"The new proposals are a welcome step," said Collette Adkins, a senior attorney at the Center, which in 2009 sought a ban on commercial turtle collecting in the state. "But a complete ban on commercial trapping is needed."

Read more in the Miami Herald.

New Lawsuit Filed to Save Rio Grande Cutthroat Trout

Rio Grande cutthroat troutIn response to a Center petition and two lawsuits, the Fish and Wildlife Service determined in 2008 that a rare southwestern trout, the Rio Grande cutthroat, deserved Endangered Species Act protection. The cutthroat is threatened by habitat loss, nonnative trout and climate change. But in 2014 the Service reversed course and denied it that protection.

Well, we've been fighting for this fish for two decades -- and we're not giving up. We sued the Service again last week over its denial of protection to the trout, which now survives in only 11 percent of its ancient home range in tiny headwater streams of the Rio Grande, Pecos and Canadian rivers in Colorado and New Mexico. Last week's lawsuit challenges a new Fish and Wildlife policy of disregarding species' historic ranges and instead assessing species' viability only within their current range -- regardless of how diminished those ranges are from historic levels.

"Congress decided imperiled wildlife should be afforded legal and practical protection before they're reduced to the point of looming extinction," said the Center's Michael Robinson. "What a travesty that we now have to file suit to get the government to protect the Rio Grande cutthroat trout when it's already gone from almost all its historic range."

Read more in the Albuquerque Journal.

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Earth Overshoot Day Is Coming -- Are You Ready?

Earth Overshoot Day Center videoYou may not feel it, but sometime on Monday our planet will pass a critical threshold: the moment when we've used all the natural resources the planet can replenish in a year. It's got the catchy name of "Earth Overshoot Day," but put away those streamers and party hats. The last thing we want to do is celebrate the reality that everything else we use for the rest of the year is a debt we're leaving for our planet and future generations.

That doesn't mean we should despair, though: Let's use the day as a moment for action and awareness. This week the Center's Population and Sustainability team is posting a series of pieces on our Medium page about what our planetary budget means for food systems, energy resources, water, and population growth. Each article includes tips on what you can do to help rewrite the Earth's budget, starting with what you do in bed, what you put on your plate, and how you use your voice in our political system.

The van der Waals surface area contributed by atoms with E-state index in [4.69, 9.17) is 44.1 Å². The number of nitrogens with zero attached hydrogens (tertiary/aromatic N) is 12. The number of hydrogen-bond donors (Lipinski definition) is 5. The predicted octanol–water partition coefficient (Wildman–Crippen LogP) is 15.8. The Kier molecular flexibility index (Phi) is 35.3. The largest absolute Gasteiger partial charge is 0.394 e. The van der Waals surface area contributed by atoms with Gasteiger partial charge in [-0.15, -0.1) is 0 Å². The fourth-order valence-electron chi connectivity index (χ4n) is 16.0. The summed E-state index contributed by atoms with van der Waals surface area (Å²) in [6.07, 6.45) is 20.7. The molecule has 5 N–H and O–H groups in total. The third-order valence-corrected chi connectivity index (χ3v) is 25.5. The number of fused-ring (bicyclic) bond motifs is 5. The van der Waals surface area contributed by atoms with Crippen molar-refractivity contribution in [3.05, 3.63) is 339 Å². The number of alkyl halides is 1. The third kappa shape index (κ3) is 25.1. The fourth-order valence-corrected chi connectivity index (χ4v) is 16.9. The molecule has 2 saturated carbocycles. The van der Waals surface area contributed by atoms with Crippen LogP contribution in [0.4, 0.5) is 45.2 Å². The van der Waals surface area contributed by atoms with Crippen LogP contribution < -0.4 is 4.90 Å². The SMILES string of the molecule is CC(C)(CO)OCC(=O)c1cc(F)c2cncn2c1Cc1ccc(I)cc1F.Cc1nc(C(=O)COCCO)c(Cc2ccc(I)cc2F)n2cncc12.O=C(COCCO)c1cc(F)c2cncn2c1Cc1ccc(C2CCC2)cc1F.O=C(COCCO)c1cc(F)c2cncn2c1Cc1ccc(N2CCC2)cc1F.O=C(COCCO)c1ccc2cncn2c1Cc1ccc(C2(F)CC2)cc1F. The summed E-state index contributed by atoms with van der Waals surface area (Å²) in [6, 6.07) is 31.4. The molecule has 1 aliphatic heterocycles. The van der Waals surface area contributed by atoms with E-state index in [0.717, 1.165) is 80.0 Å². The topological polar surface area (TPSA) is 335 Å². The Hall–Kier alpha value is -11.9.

Check out the Medium pieces here, here and here, and watch this video from the Center's Leigh Moyer about what it all means.

Petition Calls on EPA to Force Data Disclosure on 'Synergistic' Pesticides

SignFollowing the Center's study showing that more than two-thirds of pesticide products approved for four major companies are dangerously "synergistic" -- that is, contain mixtures of two or more pesticides that together are even more poisonous to some plants or animals than they would be on their own -- we petitioned the Environmental Protection Agency to require those companies to release information on their products' synergistic effects when seeking EPA approval.

The EPA has approved more than 100 of these products from the four big pesticide companies (Bayer, Dow, Monsanto and Syngenta) in the past six years without accounting for their dangers.

"The pesticide industry has been gaming the system for too long, saying one thing to the U.S. Patent Office and another to the EPA," said the Center's Lori Ann Burd. "Our request is simple and just makes good common sense: The EPA needs to require pesticide companies to give it the information it needs to determine whether these pesticides are safe for use on our food and lawns."

Read more in our press release.

Wild & Weird: The 4-billion-year-old Microbe That Unites Us All

BacteriumIt's a crazy election season out there, and we're all being exposed to excessive levels of vitriol. But buried in the constant news coverage of acrimonious Twitter battles and cheap shots, you may have missed a remarkable item that speaks to unity rather than difference: A massive genome analysis conducted by a team of scientists has resulted in a solid description of LUCA, the Last Universal Common Ancestor of all creatures living on Earth today.

Our distinguished common ancestor, according to the study, was most likely a hydrogen-gobbling, single-celled organism -- similar to bacteria -- that lived in the hard-knock environment of deep-sea thermal vents. This microbial Eve, as some have described LUCA, may well be the progenitor -- the unifying mother -- of all plants, animals, fungi, protists, eubacteria and archaebacteria (not to mention Democrats, Republicans and Bernie-or-Busters).

The new hypothesis is causing a bit of a stir in the scientific community. Darwin's belief that life began in "warm little ponds" on land doesn't jibe with the idea that it may have developed in more extreme environs like the flanks of deep-sea volcanoes. Sadly, life-origin Twitter battles aren't likely to dominate the news cycle anytime soon.

Read more in The New York Times.

Kieran Suckling

Kierán Suckling
Executive Director

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Photo credits: Rogue pack wolf pups courtesy ODFW; El Jefe courtesy UA/USFWS; marbled murrelet courtesy Rich MacIntosh/USGS; wolves by John Pitcher; coal mine by Parolan Harahap/Flickr; Rio Grande cutthroat trout courtesy Lloyde Hazzard/USFWS; painted turtle by Dmitry Mozzherin/Flickr; brown bear (c) Robin Silver, Center for Biological Diversity; pesticide sign by Dauvit Alexander/Flickr; Earth Overshoot day video still courtesy Center for Biological Diversity; bacterium by Allon Weiner/Wikimedia.